Dangerous Obsession by Natasha Peters
My rating: 5 of 5 stars
“You will travel far to find love, only to find that love has traveled with you.”
Dangerous Obsession is the sequel to Natasha Peters‘ first book, Savage Surrender, although the relation between the books is not revealed until midway through this 630-page epic.
Like so many great bodice rippers of epic scope, Dangerous Obsession takes us through various years and continents. It spans 12 years in the life of Rhawnie, the blonde daughter of a gypsy and a Russian noblewoman.
The Great Heroine
Rhawnie is not a simpering, treacly-sweet girl or spunky, foot-stamping heroine. She lies for the hell of it: to strangers, to the people she loves, she lies to herself, and she even lies on her (near) deathbed! She is an unrepentant thief.
Early on Rhawnie is caught stealing from an innkeeper and Seth, the hero, is forced to remove the purloined items hidden under her petticoats: a bottle of vodka, a wheel of cheese, a large loaf of bread, several sausages, a large knife, and a whole chicken!
When caught red-handed she denies ever touching the stuff and accuses the innkeeper of framing her. In this Rhawnie reminds me a bit of my daughter who lives by the motto: “Admit nothing, deny everything and make counter-accusations.”
Rhawnie is not just a mere mortal…she is beautiful, a professional thief, a fortune-teller, a gambler, a card cheat, men duel and die over her, she is mistress to a king, a threat to a nobleman’s power, a baroness, a world-famous singer, a saloon owner, savior of an orphan and a wronged woman, and the love-object of two brothers, who are as opposite as day and night.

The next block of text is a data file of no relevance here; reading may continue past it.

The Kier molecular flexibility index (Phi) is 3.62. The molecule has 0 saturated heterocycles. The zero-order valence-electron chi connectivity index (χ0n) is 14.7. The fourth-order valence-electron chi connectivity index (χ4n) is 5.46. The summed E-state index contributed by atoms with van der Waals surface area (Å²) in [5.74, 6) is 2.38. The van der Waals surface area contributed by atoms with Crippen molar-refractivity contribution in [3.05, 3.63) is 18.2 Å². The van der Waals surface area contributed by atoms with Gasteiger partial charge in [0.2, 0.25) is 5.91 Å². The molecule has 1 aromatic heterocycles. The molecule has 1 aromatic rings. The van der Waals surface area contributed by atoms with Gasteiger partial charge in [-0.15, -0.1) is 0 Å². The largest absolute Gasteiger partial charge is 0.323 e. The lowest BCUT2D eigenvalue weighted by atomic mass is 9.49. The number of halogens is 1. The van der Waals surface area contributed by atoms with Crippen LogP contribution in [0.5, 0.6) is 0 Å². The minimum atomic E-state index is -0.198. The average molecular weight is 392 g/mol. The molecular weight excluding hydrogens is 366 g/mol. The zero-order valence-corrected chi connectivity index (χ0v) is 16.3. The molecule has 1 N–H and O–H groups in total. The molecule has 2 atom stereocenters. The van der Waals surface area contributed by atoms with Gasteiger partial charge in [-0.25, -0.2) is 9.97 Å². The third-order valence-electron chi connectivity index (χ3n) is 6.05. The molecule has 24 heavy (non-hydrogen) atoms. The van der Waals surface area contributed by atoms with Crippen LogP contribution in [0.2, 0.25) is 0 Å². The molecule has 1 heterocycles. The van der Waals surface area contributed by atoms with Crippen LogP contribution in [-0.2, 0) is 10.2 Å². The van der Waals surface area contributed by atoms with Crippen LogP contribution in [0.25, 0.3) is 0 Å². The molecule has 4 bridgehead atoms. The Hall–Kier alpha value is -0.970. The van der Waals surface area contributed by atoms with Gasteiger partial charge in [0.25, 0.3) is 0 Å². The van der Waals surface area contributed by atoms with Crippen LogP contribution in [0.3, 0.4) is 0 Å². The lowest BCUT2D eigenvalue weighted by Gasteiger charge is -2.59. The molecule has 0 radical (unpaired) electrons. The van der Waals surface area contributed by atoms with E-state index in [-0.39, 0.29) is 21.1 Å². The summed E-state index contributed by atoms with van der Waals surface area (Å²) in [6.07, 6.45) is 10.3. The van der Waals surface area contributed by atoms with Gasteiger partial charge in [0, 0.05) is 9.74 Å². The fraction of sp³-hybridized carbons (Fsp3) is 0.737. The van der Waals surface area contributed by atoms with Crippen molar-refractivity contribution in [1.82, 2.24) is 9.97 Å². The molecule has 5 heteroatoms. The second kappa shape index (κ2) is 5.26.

The Cruel Hero
The male protagonist, Seth Garrett, is a piece of work and it took me a long time to warm up to him. He’s no Sean Culhane from Stormfire or Domenico from The Silver Devil, but he’s both cruel and vicious and unfeeling and cold.
He wins the right to Rhawnie’s virginity in a card game, but passes on the offer, as she is only 14 or 15. In angry retaliation, Rhawnie gets beaten and kicked by her lecherous older uncle, and Seth just sort of stands there.
Then when her uncle rapes her a few pages later, Seth is too late to save her–even though he’s in the next room and can hear what’s going on.
He destroys any chance Rhawnie has for legitimacy in Paris society by publicly claiming her as his mistress.
And what Seth does in Chapter 10 simply calls for a karmic justice that never occurs.
But he does properly declare himself at the end and gives himself completely to Rhawnie. Seth is not perfect, but neither is Rhawnie, so together they are perfect.
Dangerous Obsession is written in 1st-person-POV, but as Rhawnie is a great narrator, with so many wonderful quips and observations, this did not detract. There was an appropriate blend of action and introspection, but no excessive self-absorption of feeling too often found in modern romances.
However, the action does get a bit too much at the end. The book is a hefty doorstopper and could have been 50 pages shorter.
Rhawnie and Seth embark on a search for Seth’s missing sister that takes them through the American West. They get on TWO different boats that explode and sink into the river, Seth gets injured and Rhawnie nurses him back to life, Rhawnie gets cholera, so Seth has to nurse her back to life (on a regiment on camphor, cannabis, and caviar, no less).
They travel for months through the mountains and have many misadventures, she survives a great fire, gets kidnapped, addicted to laudanum, gets rescued…and before you know it–whew!–it’s over.
Final Analysis of Dangerous Obsession
This book was so close to perfect, but like so many bodice rippers, at the end, it falters under its own hefty weight. It’s a 4 1/2 star read, but I’m rounding it up to a 5 solely on the basis of the heroine, Rhawnie, who is all kinds of awesome.